At the time she attended the Rossholme School for Girls in Somerset County in England in 1960, she was one of the first black persons to reside in East Brent. “It was the most harrowing experience initially, because I was always inundated with most ridiculous questions, like whether people lived on trees in Africa, and if it was true that Africans had tails like monkeys.
“Some months after my admission into the school, another Nigerian joined me, and I became relieved as their inquisitions were transferred to her, and with the two of us in that community, they became more accommodating,” Justice Muhktar reminisced.
At various times, she had ambition to become a nurse, a librarian and a radiographer. But immediately after her A/L programme at the Reading Technical College, Reading, Berkshire, England, three male friends of hers ‘teased’ and cajoled her into studying law. “I say teased because I never thought I would be able to sit for lengthy hours reading books, the way I see them do,” she said.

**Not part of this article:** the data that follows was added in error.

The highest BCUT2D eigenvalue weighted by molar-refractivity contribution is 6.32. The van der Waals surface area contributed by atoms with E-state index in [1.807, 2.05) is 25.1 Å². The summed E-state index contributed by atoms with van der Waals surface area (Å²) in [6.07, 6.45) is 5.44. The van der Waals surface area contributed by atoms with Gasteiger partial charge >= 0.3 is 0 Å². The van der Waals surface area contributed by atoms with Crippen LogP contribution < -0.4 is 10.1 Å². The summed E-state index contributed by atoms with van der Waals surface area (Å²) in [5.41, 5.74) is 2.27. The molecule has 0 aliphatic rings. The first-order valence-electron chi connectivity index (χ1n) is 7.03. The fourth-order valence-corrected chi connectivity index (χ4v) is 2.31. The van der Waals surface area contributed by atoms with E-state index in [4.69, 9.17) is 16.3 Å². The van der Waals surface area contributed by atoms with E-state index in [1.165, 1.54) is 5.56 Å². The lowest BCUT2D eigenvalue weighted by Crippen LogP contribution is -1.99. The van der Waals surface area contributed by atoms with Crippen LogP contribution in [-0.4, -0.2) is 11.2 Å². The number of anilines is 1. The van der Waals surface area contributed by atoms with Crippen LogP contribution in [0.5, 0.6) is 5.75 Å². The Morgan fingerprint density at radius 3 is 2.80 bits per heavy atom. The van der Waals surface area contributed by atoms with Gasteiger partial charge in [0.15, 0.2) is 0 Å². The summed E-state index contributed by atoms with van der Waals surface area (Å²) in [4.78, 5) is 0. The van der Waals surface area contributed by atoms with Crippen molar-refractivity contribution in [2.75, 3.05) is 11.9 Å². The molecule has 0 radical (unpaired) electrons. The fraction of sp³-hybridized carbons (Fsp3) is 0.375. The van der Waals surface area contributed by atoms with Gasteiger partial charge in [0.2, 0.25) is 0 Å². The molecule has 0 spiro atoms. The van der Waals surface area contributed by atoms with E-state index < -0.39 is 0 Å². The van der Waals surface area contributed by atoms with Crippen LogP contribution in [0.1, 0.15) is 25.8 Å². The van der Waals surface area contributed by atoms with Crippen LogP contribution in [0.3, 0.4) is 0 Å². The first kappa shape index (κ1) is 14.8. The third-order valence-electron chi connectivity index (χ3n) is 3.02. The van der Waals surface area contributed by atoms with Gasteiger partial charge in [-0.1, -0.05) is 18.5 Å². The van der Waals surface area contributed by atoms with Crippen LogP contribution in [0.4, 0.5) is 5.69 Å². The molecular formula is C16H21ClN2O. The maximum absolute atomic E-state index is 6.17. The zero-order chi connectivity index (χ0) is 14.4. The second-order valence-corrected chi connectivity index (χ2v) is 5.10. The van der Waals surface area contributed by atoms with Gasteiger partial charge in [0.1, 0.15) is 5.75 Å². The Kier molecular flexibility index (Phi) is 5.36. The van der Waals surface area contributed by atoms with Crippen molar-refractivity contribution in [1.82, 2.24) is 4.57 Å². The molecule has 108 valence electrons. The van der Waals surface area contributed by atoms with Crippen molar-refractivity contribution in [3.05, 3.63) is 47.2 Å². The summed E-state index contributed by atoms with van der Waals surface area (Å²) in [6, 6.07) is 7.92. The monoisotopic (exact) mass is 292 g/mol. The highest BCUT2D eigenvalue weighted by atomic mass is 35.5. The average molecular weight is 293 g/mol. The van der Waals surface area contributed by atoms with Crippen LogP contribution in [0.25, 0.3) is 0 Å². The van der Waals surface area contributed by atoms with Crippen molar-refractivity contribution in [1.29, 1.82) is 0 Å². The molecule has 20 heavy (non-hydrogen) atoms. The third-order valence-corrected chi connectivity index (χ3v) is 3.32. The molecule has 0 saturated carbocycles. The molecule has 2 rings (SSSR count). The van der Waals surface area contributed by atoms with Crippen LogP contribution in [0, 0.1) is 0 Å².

According to her: “I heeded their advice and headed to the High Commission to meet with Malam Suka (Northern Students Affairs Officer) again. As soon as I entered his office, he looked at me with frustration in his eyes and asked if I had made up my mind about going back to Reading. He had a dream for me to further my education up to a Master’s Degree level in the University.
“At that time my view was that a minimum qualification would suffice for any woman, and I conveyed this to him. He gave me a stern look and said “yarinya nan kina da taurin kai” meaning I was a stubborn girl. I am afraid this description followed me!! Anyway, he agreed to process an admission for me into one of the Inns of Court to see if I could become a lawyer as I had earlier told him I wanted to try. He succeeded in enrolling me into the Middle Temple and also into the Gibson and Weldon School of Law on Chancery Lane London.